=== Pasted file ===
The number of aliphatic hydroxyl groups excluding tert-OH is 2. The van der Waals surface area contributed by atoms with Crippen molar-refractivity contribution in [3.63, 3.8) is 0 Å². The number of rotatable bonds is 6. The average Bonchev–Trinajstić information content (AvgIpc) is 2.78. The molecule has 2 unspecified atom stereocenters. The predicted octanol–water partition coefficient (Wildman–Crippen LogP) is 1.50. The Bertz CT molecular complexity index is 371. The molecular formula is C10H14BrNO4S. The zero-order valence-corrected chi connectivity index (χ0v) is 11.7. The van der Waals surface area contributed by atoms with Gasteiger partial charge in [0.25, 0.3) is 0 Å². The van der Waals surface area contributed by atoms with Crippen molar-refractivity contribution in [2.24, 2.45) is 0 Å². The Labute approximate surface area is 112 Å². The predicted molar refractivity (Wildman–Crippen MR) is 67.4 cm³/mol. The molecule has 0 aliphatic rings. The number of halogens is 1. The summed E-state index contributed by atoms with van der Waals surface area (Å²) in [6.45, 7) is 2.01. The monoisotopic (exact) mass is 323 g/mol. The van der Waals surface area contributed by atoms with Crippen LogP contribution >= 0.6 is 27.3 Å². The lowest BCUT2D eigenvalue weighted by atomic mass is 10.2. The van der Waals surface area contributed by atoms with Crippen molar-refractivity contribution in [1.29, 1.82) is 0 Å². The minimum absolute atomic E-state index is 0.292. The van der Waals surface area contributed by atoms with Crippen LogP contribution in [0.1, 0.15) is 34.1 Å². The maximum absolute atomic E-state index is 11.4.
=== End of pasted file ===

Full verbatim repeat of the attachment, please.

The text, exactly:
The number of aliphatic hydroxyl groups excluding tert-OH is 2. The van der Waals surface area contributed by atoms with Crippen molar-refractivity contribution in [3.63, 3.8) is 0 Å². The number of rotatable bonds is 6. The average Bonchev–Trinajstić information content (AvgIpc) is 2.78. The molecule has 2 unspecified atom stereocenters. The predicted octanol–water partition coefficient (Wildman–Crippen LogP) is 1.50. The Bertz CT molecular complexity index is 371. The molecular formula is C10H14BrNO4S. The zero-order valence-corrected chi connectivity index (χ0v) is 11.7. The van der Waals surface area contributed by atoms with Gasteiger partial charge in [0.25, 0.3) is 0 Å². The van der Waals surface area contributed by atoms with Crippen molar-refractivity contribution in [2.24, 2.45) is 0 Å². The Labute approximate surface area is 112 Å². The predicted molar refractivity (Wildman–Crippen MR) is 67.4 cm³/mol. The molecule has 0 aliphatic rings. The number of halogens is 1. The summed E-state index contributed by atoms with van der Waals surface area (Å²) in [6.45, 7) is 2.01. The monoisotopic (exact) mass is 323 g/mol. The van der Waals surface area contributed by atoms with Crippen LogP contribution >= 0.6 is 27.3 Å². The lowest BCUT2D eigenvalue weighted by atomic mass is 10.2. The van der Waals surface area contributed by atoms with Crippen molar-refractivity contribution in [1.29, 1.82) is 0 Å². The minimum absolute atomic E-state index is 0.292. The van der Waals surface area contributed by atoms with Crippen LogP contribution in [0.1, 0.15) is 34.1 Å². The maximum absolute atomic E-state index is 11.4.